Twice as good?

Headline from the Independent newspaper, dated 1st August 2013: "Schools ask pupils to sit maths exams twice to boost their league table scores".

The story which follows explains that several schools are making their pupils sit the GCSE maths examination twice in the same term, and then recording the better result for the school performance league tables.  It also applied to english exams.  School league tables record the percentage of students who achieve a grade "C" or better in maths and english, and such results are critical for the progress of those students.  (GCSE exams are at age 16, year 10)

For years, schools realised that students needed such grades for their careers, and so students would sit the examinations until they passed, in June, in December, in June, ad infinitum.  Those who wanted to teach, for instance, needed these grades.  As electricians might say, they sat the exams in series.  The headline was highlighting the practice of sitting exams in parallel, albeit with different examination boards, and therefore different examiners.  And this, not simply for the benefit of the pupils, but also for the school's reputation.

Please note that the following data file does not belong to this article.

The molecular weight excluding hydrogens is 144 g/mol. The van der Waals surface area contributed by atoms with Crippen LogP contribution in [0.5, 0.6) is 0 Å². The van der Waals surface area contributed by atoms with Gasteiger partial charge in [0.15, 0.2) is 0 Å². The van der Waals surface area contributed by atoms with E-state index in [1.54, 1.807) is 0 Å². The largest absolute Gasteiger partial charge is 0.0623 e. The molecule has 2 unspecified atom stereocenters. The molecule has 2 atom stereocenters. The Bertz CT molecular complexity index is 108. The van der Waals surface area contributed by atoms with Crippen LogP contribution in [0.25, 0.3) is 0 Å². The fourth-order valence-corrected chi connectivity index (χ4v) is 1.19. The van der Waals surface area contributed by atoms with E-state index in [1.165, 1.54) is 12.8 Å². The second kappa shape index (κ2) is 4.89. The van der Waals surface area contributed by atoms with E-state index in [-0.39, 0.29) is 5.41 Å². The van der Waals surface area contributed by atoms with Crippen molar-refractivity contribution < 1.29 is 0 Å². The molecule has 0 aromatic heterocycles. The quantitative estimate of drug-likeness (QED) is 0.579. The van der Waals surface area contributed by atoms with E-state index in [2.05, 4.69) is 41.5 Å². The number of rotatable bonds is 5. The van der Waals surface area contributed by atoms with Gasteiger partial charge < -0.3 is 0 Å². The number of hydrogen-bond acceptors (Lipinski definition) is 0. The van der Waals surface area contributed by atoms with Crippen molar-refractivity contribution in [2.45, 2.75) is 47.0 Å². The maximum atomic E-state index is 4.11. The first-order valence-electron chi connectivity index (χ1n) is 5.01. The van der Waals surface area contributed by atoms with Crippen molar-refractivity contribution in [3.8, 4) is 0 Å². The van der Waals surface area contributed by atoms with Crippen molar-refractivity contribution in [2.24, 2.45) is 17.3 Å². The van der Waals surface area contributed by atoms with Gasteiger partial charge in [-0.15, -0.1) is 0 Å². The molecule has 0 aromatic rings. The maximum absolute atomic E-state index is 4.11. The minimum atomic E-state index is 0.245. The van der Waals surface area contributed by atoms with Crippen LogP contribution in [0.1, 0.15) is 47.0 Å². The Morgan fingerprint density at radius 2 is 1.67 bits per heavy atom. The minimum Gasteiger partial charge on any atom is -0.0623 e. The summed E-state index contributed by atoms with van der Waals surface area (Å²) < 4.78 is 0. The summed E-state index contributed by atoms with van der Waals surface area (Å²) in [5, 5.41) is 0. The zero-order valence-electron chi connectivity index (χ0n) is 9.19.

It doesn't take a genius to work out that if a pupil has probability p of passing at grade "C" or better, and q=(1-p) of failing, then - assuming independence, justified by the different examiners - taking the exam twice in parallel means probability 1-q^2 of passing at least once, and inevitably, 1-q^2 > p.

Why stop at two exams in parallel?  Take the exam with n examiners, and the probability rises to 1-q^n.  It is a constrained optimisation problem - constrained by time and psychological pressure on the pupils.  Presumably, most schools are split between n=1 and n=2, but I wonder if somewhere, there is a school where n=3?

If you are reading this, you are probably numerate, and for you, p is very close to 1, and your school wouldn't have needed to enter you more than once. 


  1. And thus is born the Large Law of Weak Numbers (a large number of attempts will almost surely improve a weak score). We're more efficient here: we just record fictitious scores, without the effort of retests.


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